110. Telegram From the Delegation to the Nuclear and Space Talks in Geneva to the Department of State1

NST Geneva 06819. Subject: NST: Overview of Round II.

1. Secret—Entire text. (This is NST II-020).

2. Below is my personal evaluation of the second round of our negotiations.

3. Round II was disappointing but not surprising. The essential element of the Soviet position was the continuation of a “hostage” situation among the three areas of negotiation. START was a double hostage—to resolution of INF and to a [garble] on space research. INF was a hostage to space. And progress in the Defense and Space Group was a hostage to the unacceptable Soviet demand that SDI research be banned.

4. There was some contrapuntal movement in Soviet tactics in START and INF. In INF the movement was backward: from the Round I statement that an INF agreement could be negotiated and implemented on its own to the Round II insistence that INF must await the resolution of the SDI issue. In START the movement seemed to be in the direction of greater flexibility, although the Soviet framework idea is clouded with ambiguities—as Ambassador Tower has called it, an unknown percentage of an unknown number.

5. Except in INF, the Soviets approached us with fewer polemics and a more businesslike approach during Round II. But they clearly [Page 414] were not ready for serious negotiations; the rigidities of their March opening position remained intact throughout. Nevertheless, in addition to the START framework, we saw some hints in the Defense & Space Group of where they think the negotiations could go. Kvitsinskiy put great emphasis on the Gorbachev letter to the Union of Concerned Scientists2 and even quoted the relevant parts of it in a plenary statement. It pointed to a joint reaffirmation of the ABM treaty and an agreement on ASAT. Both Karpov and Kvitsinskiy have disclaimed any special meaning in Gorbachev’s omission of research from the ABM treaty’s strictures; but that, too, may be a later direction for Soviet movement.

6. One cannot help but conclude that the changes in the Soviet Foreign Ministry have played a role in the spiritless Soviet conduct in Geneva over the past few weeks. In START they began putting caveats to their previous flexibility, and in the other areas they seemed to be on hold. At lunch with me the day before the round ended, Karpov refused to be drawn out on any of the areas where possible movement had been hinted, offered no speculation on the role of the approaching summit meeting, and noted that he had never met Shevardnadze. His final plenary statement the next day was short and cautious—apparently an effort to change no positions but close no options pending a review this summer by the new leadership.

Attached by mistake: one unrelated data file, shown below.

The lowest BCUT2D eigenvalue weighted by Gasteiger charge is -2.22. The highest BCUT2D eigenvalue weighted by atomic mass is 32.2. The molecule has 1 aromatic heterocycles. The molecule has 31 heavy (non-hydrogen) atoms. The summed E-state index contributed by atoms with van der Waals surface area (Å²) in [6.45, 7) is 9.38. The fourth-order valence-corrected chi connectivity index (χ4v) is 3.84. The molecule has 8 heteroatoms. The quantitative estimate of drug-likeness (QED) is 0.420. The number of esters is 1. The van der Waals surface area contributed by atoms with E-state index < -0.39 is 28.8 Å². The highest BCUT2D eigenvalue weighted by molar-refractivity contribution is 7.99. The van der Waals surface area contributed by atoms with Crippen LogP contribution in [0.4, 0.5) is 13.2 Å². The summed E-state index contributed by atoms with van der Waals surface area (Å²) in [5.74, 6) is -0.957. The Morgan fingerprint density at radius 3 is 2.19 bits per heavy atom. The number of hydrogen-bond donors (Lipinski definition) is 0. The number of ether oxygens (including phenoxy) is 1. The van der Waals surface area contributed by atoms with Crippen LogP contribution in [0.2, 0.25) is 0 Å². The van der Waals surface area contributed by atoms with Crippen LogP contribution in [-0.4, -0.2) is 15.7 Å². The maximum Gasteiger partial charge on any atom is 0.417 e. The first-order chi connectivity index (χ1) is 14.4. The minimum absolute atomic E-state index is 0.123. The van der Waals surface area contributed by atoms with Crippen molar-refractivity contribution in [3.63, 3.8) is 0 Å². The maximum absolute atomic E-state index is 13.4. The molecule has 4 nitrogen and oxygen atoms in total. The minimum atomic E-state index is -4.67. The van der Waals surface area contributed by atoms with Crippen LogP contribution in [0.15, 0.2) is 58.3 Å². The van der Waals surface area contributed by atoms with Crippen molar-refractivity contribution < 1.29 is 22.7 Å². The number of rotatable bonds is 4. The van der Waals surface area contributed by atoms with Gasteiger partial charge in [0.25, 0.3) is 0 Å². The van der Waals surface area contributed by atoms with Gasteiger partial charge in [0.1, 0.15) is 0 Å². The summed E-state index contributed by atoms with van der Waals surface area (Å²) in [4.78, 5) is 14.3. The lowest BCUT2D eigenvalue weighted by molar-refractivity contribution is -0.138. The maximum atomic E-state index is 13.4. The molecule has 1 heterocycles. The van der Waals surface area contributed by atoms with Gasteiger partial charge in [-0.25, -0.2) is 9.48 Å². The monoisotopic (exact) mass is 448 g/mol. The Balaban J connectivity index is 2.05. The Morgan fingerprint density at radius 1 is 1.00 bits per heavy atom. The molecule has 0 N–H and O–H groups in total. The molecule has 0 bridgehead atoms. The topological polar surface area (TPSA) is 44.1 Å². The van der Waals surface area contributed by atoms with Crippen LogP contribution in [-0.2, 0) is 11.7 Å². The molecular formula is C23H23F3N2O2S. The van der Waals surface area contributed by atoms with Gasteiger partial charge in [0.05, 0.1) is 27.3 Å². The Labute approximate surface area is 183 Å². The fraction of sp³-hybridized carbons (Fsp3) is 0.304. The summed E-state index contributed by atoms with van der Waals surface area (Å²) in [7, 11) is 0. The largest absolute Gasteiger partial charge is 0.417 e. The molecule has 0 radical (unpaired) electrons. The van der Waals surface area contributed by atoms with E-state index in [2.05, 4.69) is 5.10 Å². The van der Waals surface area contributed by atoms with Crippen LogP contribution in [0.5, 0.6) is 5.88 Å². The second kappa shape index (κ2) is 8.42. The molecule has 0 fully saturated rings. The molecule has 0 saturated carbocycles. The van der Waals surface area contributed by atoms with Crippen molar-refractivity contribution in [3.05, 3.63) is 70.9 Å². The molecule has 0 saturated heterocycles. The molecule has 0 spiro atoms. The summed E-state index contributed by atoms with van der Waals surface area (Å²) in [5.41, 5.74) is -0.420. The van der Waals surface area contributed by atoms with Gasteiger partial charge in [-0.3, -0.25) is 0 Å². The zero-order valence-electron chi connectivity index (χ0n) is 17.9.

7. The rigid Soviet negotiating position has been helpful to us. My visits during the round to several NATO capitals confirm my impression that in neither Europe nor America is there pressure on us to give up SDI research. The effect of the Soviet demand that INF and START be linked to space is thus greatly muted. In any case, no concessions have been offered in INF or START even if we give up SDI, which of course we will not do.

8. Gorbachev’s threat of a walkout has been played back in Geneva, but in a very minor key. Karpov continues to talk of continuity, though he calls the current situation “alarming.” In light of the obvious disadvantages that a walkout would have for the Soviets, the hints of one at this stage are probably another Soviet effort at public pressure. But our eyes and ears should be open.

9. I see us as well positioned for whatever the Soviets might spring on us in the near future. It is their position, not ours, which is unreasonable—and in all three negotiating groups. They have so far failed to divide us from our allies, our Congress, and our publics. And they have not stampeded us away from the calm and flexible approach with which we entered the negotiations in March. Our watchwords thus remain patience and perseverance.

  1. Source: Department of State, Central Foreign Policy File, D850507–0850. Secret; Immediate; Exdis. Sent Immediate for information to the Mission to NATO. Sent Priority for information to USNMR SHAPE and Moscow.
  2. See footnote 6, Document 109.